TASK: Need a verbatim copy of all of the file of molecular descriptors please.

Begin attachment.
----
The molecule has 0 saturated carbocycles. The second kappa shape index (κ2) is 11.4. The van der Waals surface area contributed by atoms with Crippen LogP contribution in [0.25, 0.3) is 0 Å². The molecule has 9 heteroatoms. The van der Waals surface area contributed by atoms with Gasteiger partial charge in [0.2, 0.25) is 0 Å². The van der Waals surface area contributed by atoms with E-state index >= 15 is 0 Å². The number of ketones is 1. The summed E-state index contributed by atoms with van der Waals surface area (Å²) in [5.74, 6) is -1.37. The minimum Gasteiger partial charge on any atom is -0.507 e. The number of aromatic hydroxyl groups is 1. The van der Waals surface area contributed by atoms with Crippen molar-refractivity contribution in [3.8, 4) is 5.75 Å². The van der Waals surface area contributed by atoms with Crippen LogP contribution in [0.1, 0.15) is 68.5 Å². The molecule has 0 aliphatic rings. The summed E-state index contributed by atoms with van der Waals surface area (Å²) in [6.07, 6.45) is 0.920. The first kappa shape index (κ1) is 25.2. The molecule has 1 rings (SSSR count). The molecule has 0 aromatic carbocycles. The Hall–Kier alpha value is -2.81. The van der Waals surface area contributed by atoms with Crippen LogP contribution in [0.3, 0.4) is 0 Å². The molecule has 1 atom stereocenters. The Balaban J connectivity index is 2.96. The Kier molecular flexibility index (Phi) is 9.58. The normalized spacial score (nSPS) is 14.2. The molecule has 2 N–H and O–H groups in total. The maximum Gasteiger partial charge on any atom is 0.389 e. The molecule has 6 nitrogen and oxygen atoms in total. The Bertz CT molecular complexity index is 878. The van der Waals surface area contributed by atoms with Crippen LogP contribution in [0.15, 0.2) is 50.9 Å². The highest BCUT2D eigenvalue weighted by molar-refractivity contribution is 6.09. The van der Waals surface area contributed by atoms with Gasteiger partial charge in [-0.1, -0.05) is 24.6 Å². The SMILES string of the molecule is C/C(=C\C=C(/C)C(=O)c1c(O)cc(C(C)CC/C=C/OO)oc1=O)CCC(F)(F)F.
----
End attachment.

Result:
The molecule has 0 saturated carbocycles. The second kappa shape index (κ2) is 11.4. The van der Waals surface area contributed by atoms with Crippen LogP contribution in [0.25, 0.3) is 0 Å². The molecule has 9 heteroatoms. The van der Waals surface area contributed by atoms with Gasteiger partial charge in [0.2, 0.25) is 0 Å². The van der Waals surface area contributed by atoms with E-state index >= 15 is 0 Å². The number of ketones is 1. The summed E-state index contributed by atoms with van der Waals surface area (Å²) in [5.74, 6) is -1.37. The minimum Gasteiger partial charge on any atom is -0.507 e. The number of aromatic hydroxyl groups is 1. The van der Waals surface area contributed by atoms with Crippen molar-refractivity contribution in [3.8, 4) is 5.75 Å². The van der Waals surface area contributed by atoms with Crippen LogP contribution in [0.1, 0.15) is 68.5 Å². The molecule has 0 aliphatic rings. The summed E-state index contributed by atoms with van der Waals surface area (Å²) in [6.07, 6.45) is 0.920. The first kappa shape index (κ1) is 25.2. The molecule has 1 rings (SSSR count). The molecule has 0 aromatic carbocycles. The Hall–Kier alpha value is -2.81. The van der Waals surface area contributed by atoms with Crippen LogP contribution in [0.3, 0.4) is 0 Å². The molecule has 1 atom stereocenters. The Balaban J connectivity index is 2.96. The Kier molecular flexibility index (Phi) is 9.58. The normalized spacial score (nSPS) is 14.2. The molecule has 2 N–H and O–H groups in total. The maximum Gasteiger partial charge on any atom is 0.389 e. The molecule has 6 nitrogen and oxygen atoms in total. The Bertz CT molecular complexity index is 878. The van der Waals surface area contributed by atoms with Crippen LogP contribution in [0.15, 0.2) is 50.9 Å². The highest BCUT2D eigenvalue weighted by molar-refractivity contribution is 6.09. The van der Waals surface area contributed by atoms with Gasteiger partial charge in [-0.1, -0.05) is 24.6 Å². The SMILES string of the molecule is C/C(=C\C=C(/C)C(=O)c1c(O)cc(C(C)CC/C=C/OO)oc1=O)CCC(F)(F)F.